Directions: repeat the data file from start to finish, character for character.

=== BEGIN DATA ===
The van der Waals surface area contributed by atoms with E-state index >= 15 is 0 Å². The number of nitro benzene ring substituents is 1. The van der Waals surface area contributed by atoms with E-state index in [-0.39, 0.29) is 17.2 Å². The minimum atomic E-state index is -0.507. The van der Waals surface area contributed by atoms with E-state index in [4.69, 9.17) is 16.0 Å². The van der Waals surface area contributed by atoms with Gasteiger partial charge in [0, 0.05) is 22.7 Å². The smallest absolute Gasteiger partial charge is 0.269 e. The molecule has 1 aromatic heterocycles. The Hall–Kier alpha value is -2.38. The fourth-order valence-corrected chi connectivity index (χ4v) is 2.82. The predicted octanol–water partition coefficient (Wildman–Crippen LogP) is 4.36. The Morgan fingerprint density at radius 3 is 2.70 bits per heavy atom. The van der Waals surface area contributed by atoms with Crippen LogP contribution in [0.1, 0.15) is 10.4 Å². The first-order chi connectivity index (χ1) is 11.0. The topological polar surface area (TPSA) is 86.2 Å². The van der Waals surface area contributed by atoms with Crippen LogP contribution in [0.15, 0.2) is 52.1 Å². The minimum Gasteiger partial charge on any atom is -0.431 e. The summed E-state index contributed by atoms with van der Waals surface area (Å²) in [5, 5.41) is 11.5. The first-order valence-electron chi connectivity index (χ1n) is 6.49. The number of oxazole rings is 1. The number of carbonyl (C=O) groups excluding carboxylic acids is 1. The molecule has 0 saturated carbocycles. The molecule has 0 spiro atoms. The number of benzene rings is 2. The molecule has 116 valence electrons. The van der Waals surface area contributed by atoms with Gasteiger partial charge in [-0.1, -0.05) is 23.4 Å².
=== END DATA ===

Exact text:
The van der Waals surface area contributed by atoms with E-state index >= 15 is 0 Å². The number of nitro benzene ring substituents is 1. The van der Waals surface area contributed by atoms with E-state index in [-0.39, 0.29) is 17.2 Å². The minimum atomic E-state index is -0.507. The van der Waals surface area contributed by atoms with E-state index in [4.69, 9.17) is 16.0 Å². The van der Waals surface area contributed by atoms with Gasteiger partial charge in [0, 0.05) is 22.7 Å². The smallest absolute Gasteiger partial charge is 0.269 e. The molecule has 1 aromatic heterocycles. The Hall–Kier alpha value is -2.38. The fourth-order valence-corrected chi connectivity index (χ4v) is 2.82. The predicted octanol–water partition coefficient (Wildman–Crippen LogP) is 4.36. The Morgan fingerprint density at radius 3 is 2.70 bits per heavy atom. The van der Waals surface area contributed by atoms with Crippen LogP contribution in [0.1, 0.15) is 10.4 Å². The first-order chi connectivity index (χ1) is 11.0. The topological polar surface area (TPSA) is 86.2 Å². The van der Waals surface area contributed by atoms with Crippen LogP contribution in [0.15, 0.2) is 52.1 Å². The minimum Gasteiger partial charge on any atom is -0.431 e. The summed E-state index contributed by atoms with van der Waals surface area (Å²) in [5, 5.41) is 11.5. The first-order valence-electron chi connectivity index (χ1n) is 6.49. The number of oxazole rings is 1. The number of carbonyl (C=O) groups excluding carboxylic acids is 1. The molecule has 0 saturated carbocycles. The molecule has 0 spiro atoms. The number of benzene rings is 2. The molecule has 116 valence electrons. The van der Waals surface area contributed by atoms with Gasteiger partial charge in [-0.1, -0.05) is 23.4 Å².